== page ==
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    A barbed-wire fence is set up around a golf course owned by Lotte, where the U.S. Terminal High Altitude Area Defense (THAAD) system will be deployed, in Seongju, South Korea, March 1, 2017

    China, S Korea to Cooperate on N Korean Crisis Yet Need Time to Heal THAAD Row

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    Normalization between the two countries is likely to have a positive effect on the resolution of the crisis on the Korean Peninsula. However, analysts warn that there are still some unresolved issues between Seoul and Beijing, including the security issue.

    The developments of the past week may mark a turning point in Chinese-South Korean relations, after their ties have been overshadowed by a standoff over the deployment of a US anti-missile system, an article in The South China Morning Post read.

    On Saturday, South Korean President Moon Jae-in ended his visit to China. The two sides agreed to join efforts to reach a peaceful resolution to the North Korean nuclear crisis.

    "We should say, springtime is expected. We also all want China and South Korea relations to move forward in a stable and healthy manner," Chinese Prime Minister Li Keqiang said.

    Relations between Seoul and Beijing soured nearly a year ago over the deployment of the Terminal High Altitude Area Defense (THAAD) in South Korea. The Pentagon said the deployment was due to the possible nuclear and missile threat from North Korea. Beijing, however, insists that the THAAD could be directed against China and the deployment will not help ease tensions on the Korean Peninsula. In response to the THAAD installation, Beijing imposed sanctions on South Korean companies working in China.

    READ MORE: South Korean President Says Pyongyang's Nuclear Program Threatening China

    In late October, South Korea and China agreed to mend ties and normalize business and trade exchanges.

    Following the recent visit, the South Korean president’s office said that Moon Jae-in and his Chinese counterpart Xi Jinping have agreed on a four-point set of principles to find a peaceful solution to the crisis on the Korean Peninsula through negotiations. Xi also agreed to work with Seoul to pressure Pyongyang to return to the negotiating table.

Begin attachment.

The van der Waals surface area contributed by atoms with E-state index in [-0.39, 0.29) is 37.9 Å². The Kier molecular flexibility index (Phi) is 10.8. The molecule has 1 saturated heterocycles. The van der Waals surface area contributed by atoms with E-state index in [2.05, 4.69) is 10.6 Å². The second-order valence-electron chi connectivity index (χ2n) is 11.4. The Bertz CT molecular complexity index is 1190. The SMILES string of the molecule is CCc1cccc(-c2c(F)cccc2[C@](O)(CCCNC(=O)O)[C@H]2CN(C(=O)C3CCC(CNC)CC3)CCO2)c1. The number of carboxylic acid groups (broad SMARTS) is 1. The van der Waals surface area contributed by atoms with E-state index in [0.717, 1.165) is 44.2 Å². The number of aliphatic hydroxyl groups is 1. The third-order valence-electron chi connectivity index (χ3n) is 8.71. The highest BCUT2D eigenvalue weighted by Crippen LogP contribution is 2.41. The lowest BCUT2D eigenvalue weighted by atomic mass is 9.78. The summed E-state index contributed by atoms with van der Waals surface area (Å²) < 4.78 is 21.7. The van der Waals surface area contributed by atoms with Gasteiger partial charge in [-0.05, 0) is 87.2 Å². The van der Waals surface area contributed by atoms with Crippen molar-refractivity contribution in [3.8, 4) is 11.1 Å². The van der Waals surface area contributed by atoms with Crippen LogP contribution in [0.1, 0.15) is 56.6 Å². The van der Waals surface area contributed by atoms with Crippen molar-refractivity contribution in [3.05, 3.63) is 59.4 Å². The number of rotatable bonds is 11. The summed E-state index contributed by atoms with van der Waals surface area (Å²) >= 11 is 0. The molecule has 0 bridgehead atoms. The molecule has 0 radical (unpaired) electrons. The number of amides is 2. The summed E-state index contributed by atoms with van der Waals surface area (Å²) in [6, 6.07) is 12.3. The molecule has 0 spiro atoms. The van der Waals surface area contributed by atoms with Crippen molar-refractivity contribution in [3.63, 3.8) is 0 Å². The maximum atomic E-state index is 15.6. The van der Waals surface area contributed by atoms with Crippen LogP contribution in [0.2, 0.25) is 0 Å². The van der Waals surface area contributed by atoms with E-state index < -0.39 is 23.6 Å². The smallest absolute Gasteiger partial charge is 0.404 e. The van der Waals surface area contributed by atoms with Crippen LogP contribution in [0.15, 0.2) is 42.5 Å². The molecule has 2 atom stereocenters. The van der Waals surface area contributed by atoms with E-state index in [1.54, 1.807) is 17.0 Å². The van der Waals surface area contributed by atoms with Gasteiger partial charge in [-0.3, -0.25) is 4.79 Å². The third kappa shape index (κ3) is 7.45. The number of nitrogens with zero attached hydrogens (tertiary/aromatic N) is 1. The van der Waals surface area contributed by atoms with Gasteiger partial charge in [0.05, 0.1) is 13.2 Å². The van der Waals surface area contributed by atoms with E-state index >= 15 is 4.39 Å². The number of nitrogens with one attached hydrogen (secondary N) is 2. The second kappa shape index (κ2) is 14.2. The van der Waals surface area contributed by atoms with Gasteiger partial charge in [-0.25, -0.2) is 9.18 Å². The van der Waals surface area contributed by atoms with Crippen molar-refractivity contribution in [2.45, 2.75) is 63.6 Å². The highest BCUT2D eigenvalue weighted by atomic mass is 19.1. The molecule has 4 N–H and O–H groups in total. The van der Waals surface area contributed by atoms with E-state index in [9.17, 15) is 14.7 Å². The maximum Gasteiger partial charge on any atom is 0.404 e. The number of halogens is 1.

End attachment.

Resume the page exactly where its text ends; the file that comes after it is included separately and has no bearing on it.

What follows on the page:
In this Nov. 11, 2017, photo released by China's Xinhua News Agency, South Korean President Moon Jae-in, left, and Chinese President Xi Jinping shake hands as they pose for a photo during a meeting on the sidelines of the Asia-Pacific Economic Cooperation (APEC) Forum in Danang, Vietnam.
    In this Nov. 11, 2017, photo released by China's Xinhua News Agency, South Korean President Moon Jae-in, left, and Chinese President Xi Jinping shake hands as they pose for a photo during a meeting on the sidelines of the Asia-Pacific Economic Cooperation (APEC) Forum in Danang, Vietnam.

    Cheng Xiaohe, an associate professor of international relations at Renmin University in Beijing, pointed out this landmark turn in Beijing’s policy.

    "There was no such consensus between China and South Korea before," Cheng told the South China Morning Post. "Now it seems China has made some changes to its stance on pressuring North Korea and strictly implementing UN sanctions, which was something South Korea wanted."

    Political analysts, however, warn that for China and South Korea, it will take time to overcome the dispute. In addition, Beijing is not believed to be abandoning its stance on the THAAD deployment, which may entrap South Korea between the US and China, according to Lee Jung-nam, a Chinese affairs specialist at Korea University’s Asiatic Research Institute.

    Lee said that in economic terms, China and South Korea are competing intensely on the global market, but what is more important is the security issue.

    "China is becoming strong … and is seeking a leadership role in the international community, which means the strategic rivalry between China and the US is expected to be more substantial," the analyst said, adding that the THAAD deployment is likely to remain a potential thorny issue in bilateral relations.

    Related:

    South Korean President Says Pyongyang's Nuclear Program Threatening China
    South Korea Looks to Strengthen Economic Ties, But is China a Willing Party?
    South Korean President: THAAD Deployment Not to Undermine China’s Security
    Tags:
    normalization, North Korean nuclear program, tensions, security, Terminal High-Altitude Area Defense (THAAD), Moon Jae-in, Xi Jinping, China, South Korea
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